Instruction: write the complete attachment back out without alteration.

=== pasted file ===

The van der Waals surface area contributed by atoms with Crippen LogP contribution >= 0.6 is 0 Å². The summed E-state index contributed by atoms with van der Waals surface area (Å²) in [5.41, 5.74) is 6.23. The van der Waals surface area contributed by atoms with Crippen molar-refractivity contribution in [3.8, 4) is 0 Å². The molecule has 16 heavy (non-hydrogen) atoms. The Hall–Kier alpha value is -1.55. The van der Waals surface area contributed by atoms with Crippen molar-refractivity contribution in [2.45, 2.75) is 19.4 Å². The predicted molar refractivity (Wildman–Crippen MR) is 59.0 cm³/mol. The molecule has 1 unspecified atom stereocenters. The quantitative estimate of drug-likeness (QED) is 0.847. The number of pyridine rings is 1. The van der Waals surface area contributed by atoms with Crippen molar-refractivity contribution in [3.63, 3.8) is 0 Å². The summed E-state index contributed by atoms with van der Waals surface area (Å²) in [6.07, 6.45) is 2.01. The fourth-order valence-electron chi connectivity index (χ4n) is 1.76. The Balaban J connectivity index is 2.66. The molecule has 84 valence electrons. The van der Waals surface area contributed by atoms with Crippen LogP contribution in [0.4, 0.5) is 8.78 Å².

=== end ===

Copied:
The van der Waals surface area contributed by atoms with Crippen LogP contribution >= 0.6 is 0 Å². The summed E-state index contributed by atoms with van der Waals surface area (Å²) in [5.41, 5.74) is 6.23. The van der Waals surface area contributed by atoms with Crippen molar-refractivity contribution in [3.8, 4) is 0 Å². The molecule has 16 heavy (non-hydrogen) atoms. The Hall–Kier alpha value is -1.55. The van der Waals surface area contributed by atoms with Crippen molar-refractivity contribution in [2.45, 2.75) is 19.4 Å². The predicted molar refractivity (Wildman–Crippen MR) is 59.0 cm³/mol. The molecule has 1 unspecified atom stereocenters. The quantitative estimate of drug-likeness (QED) is 0.847. The number of pyridine rings is 1. The van der Waals surface area contributed by atoms with Crippen molar-refractivity contribution in [3.63, 3.8) is 0 Å². The summed E-state index contributed by atoms with van der Waals surface area (Å²) in [6.07, 6.45) is 2.01. The fourth-order valence-electron chi connectivity index (χ4n) is 1.76. The Balaban J connectivity index is 2.66. The molecule has 84 valence electrons. The van der Waals surface area contributed by atoms with Crippen LogP contribution in [0.4, 0.5) is 8.78 Å².